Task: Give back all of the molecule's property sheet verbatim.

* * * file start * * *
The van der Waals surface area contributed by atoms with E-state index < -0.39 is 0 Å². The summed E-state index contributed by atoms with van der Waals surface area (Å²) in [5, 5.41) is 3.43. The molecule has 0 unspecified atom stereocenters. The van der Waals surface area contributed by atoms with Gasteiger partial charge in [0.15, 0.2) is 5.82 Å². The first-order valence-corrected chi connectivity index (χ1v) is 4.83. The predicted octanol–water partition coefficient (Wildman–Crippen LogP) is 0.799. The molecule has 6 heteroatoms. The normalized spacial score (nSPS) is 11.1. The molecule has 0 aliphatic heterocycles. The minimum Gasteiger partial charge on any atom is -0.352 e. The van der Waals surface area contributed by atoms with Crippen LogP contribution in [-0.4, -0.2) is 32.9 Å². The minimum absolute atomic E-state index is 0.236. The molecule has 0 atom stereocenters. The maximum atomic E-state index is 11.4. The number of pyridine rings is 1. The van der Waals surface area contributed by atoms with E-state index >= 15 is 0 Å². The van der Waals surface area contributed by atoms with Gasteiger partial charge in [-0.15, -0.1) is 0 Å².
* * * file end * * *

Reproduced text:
The van der Waals surface area contributed by atoms with E-state index < -0.39 is 0 Å². The summed E-state index contributed by atoms with van der Waals surface area (Å²) in [5, 5.41) is 3.43. The molecule has 0 unspecified atom stereocenters. The van der Waals surface area contributed by atoms with Gasteiger partial charge in [0.15, 0.2) is 5.82 Å². The first-order valence-corrected chi connectivity index (χ1v) is 4.83. The predicted octanol–water partition coefficient (Wildman–Crippen LogP) is 0.799. The molecule has 6 heteroatoms. The normalized spacial score (nSPS) is 11.1. The molecule has 0 aliphatic heterocycles. The minimum Gasteiger partial charge on any atom is -0.352 e. The van der Waals surface area contributed by atoms with Crippen LogP contribution in [-0.4, -0.2) is 32.9 Å². The minimum absolute atomic E-state index is 0.236. The molecule has 0 atom stereocenters. The maximum atomic E-state index is 11.4. The number of pyridine rings is 1. The van der Waals surface area contributed by atoms with E-state index >= 15 is 0 Å². The van der Waals surface area contributed by atoms with Gasteiger partial charge in [-0.15, -0.1) is 0 Å².